Mary: The Courage to Follow God

Tim BrusterDear Friends,

This Sunday as we continue ourNativity Seen Advent sermon series, we will turn our focus to Mary. In our scripture reading, Luke 1:26-38, God’s messenger — the angel Gabriel — appeared to Mary. He brought a message of life and hope for the world. He said, “And now, you will conceive in your womb and bear a son, and you will name him Jesus.” (The name, Jesus, is the Greek form of the name, Joshua, with a clear and specific meaning: “God saves.”) Suddenly, Mary realized that she was a part of a holy purpose that went beyond anything she could have imagined. This was big news! Think of how frightened she must have been. Just imagine! She was receiving news that she would bear a great responsibility — in fact, the greatest responsibility. No wonder Gabriel said, “Do not be afraid, Mary.”

Mary then asks, “How can this be, since I have no husband?” The angel replies, “With God, nothing will be impossible.” As astounding as this conversation is, the real miracle of the conversation is Mary’s amazing response: “Here am I, the servant of the Lord; let it be with me according to your word.”

There are so many other responses she could have had:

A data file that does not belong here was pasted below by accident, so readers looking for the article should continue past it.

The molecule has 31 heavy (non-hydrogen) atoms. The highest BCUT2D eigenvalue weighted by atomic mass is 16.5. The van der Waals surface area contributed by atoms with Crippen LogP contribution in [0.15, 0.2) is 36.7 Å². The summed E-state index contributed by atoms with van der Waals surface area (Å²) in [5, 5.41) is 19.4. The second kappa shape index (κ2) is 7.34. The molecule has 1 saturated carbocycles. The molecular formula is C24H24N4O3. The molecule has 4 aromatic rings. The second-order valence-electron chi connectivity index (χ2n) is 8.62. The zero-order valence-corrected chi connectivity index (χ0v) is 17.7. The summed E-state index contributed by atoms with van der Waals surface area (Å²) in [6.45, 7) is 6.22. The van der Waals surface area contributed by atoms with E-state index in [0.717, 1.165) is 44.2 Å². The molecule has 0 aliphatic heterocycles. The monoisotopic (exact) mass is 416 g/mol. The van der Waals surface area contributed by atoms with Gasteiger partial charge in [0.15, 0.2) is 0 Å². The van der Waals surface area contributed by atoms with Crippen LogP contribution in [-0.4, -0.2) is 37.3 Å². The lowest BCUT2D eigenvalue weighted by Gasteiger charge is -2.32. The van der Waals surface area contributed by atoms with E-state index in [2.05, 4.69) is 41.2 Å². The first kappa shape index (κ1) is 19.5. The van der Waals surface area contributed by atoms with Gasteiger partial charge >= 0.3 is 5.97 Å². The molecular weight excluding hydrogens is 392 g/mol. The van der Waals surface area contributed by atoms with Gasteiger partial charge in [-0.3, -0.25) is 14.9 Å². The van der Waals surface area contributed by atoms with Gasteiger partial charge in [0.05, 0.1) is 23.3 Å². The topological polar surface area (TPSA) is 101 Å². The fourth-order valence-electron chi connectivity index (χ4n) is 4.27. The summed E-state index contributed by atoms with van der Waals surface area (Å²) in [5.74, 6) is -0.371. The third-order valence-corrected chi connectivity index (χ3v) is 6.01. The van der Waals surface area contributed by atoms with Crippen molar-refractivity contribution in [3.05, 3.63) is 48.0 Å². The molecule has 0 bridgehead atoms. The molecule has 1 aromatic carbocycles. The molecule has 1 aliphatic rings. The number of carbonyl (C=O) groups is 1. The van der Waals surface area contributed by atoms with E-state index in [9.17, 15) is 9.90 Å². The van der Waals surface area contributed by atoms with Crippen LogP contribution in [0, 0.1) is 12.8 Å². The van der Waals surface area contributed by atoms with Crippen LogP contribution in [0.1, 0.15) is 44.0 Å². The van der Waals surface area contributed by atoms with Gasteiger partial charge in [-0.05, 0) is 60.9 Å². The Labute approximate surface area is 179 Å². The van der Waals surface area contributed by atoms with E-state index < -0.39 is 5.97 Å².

“I just can’t believe this!”

“Why don’t you just go away and leave me alone?”

“But, how will I explain this to everyone else?”

“I am too young for such a gigantic task: get someone else.”

But Mary didn’t say any of those things. She said, “Here am I, the servant of the Lord; let it be with me according to your word.”

Mary’s surprising response is also very unusual in scripture. Remember the responses of others whom God called? Sarah laughed: “I’m too old.” Moses tried to get out of it because of his speech impediment: “I’m not a good speaker.” Gideon said, “Wait a minute, I’m just a farmer.” Jeremiah said, “I’m too young.” Jonah sulked: “I just don’t want to.” But not Mary! Mary’s response was, “Here am I, the servant of the Lord; let it be with me according to your word.”

I think the most remarkable thing about young Mary is her radical openness to God. It is at the point of her response that this story of the annunciation speaks most powerfully, raising the questions: What about me? How do I respond to God? Do I receive Christ into the heart of my life so that my life is transformed into who Christ calls me to be?

What about you? How do you respond to God?

Mary is a good model for what it means to respond in faith, in trust to God — a true example of what it means to open our lives to God.

I look forward to worshipping with you on this second Sunday of Advent as we explore Nativity Seen in Mary — and in any life open to God.

Grace and Peace,





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